York and Georgian College offer post-RN degree program for nurses

Under a new joint agreement, York University and Georgian College will offer a post-RN degree program for registered nurses at Georgian’s Orillia and Owen Sound campuses.

The agreement builds on a highly successful partnership between Georgian College, Seneca College and York University in offering a collaborative BScN program.

Classes for the new collaborative post-RN program will begin in September 2004. The announcement means that qualified graduates of diploma nursing programs, such as that previously offered by Georgian College, will be able to earn a bachelor of science in nursing degree in their own home area, often while working.

Starting Jan. 1, 2005, all new applicants for nursing positions in Ontario must have a BScN from a university or affiliate. Although nurses currently working with diplomas are not required to obtain university level training, many are choosing to seek a degree to increase their skills and improve their chances of advancement.

“This venture builds on the already successful partnerships between York University and Georgian College,” said Rhonda Lenton, dean of York’s Atkinson Faculty of Liberal and Professional Studies. “As a leader in collaborative education programs, York University is pleased to be part of this innovative career solution for working RNs to study in the communities they serve.”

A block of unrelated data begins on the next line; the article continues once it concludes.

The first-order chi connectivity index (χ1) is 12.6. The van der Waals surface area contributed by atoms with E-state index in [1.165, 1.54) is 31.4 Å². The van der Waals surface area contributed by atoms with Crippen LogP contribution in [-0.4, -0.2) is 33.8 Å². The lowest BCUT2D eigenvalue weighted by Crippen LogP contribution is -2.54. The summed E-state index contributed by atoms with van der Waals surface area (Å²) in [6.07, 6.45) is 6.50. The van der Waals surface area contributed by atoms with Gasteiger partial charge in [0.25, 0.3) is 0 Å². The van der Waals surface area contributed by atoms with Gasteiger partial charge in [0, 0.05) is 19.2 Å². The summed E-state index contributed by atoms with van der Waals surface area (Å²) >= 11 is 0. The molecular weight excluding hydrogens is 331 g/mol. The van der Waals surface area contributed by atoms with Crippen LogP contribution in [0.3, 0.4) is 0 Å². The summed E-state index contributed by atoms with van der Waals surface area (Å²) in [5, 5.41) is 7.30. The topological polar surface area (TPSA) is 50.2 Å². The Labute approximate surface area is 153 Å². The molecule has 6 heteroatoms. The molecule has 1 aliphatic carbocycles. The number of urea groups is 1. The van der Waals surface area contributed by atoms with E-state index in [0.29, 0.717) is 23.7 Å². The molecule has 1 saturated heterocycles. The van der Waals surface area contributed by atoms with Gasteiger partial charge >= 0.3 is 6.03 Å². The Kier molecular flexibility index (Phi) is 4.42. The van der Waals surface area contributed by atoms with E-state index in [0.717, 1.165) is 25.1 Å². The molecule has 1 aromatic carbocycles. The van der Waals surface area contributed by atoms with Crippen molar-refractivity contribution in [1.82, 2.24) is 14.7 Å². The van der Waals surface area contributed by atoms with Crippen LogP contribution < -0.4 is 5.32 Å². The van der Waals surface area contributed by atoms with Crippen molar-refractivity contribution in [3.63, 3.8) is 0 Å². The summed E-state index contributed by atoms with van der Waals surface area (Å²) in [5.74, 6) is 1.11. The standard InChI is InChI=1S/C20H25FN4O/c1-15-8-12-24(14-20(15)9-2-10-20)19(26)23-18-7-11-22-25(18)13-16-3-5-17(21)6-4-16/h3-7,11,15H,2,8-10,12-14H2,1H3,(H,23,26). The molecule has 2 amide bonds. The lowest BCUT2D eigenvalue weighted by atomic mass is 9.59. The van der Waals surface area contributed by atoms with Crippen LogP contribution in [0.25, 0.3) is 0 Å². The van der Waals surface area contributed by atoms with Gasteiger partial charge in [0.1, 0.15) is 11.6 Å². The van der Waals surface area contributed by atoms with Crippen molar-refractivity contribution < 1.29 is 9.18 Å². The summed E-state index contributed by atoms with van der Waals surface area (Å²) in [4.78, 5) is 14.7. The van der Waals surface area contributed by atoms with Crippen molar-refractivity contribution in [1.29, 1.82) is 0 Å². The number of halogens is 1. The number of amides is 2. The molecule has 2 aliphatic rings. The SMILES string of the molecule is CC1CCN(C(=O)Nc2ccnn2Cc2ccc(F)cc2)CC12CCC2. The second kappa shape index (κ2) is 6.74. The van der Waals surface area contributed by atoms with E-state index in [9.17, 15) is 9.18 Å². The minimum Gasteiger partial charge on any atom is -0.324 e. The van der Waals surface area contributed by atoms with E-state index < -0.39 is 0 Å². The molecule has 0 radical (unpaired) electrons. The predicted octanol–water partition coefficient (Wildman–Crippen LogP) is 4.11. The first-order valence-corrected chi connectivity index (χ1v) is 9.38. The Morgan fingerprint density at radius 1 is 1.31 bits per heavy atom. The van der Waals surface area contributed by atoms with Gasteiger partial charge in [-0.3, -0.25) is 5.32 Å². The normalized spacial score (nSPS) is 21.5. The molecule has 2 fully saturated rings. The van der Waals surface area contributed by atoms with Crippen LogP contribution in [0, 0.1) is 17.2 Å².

“This program prepares nurses for a significant role in health care for the 21st century,” said Cheryl Simpson, Georgian College vice president academic . “The program specifically provides a convenient method for working nurses in our region to earn a degree without having to leave the area. They can also be confident in the quality of teaching and learning, based on our existing partnerships with York University.”

Pat Campbell, president and CEO of Grey-Bruce Health Services said local access to a post-RN BScN program “opens a wonderful window of opportunity for working nurses in Grey and Bruce counties. Nurses who train in rural settings are much more likely to sustain access to care in this region. Our heartfelt thanks go to Georgian College and York University for their commitment to delivery of educational programs in such a collaborative and innovative way.”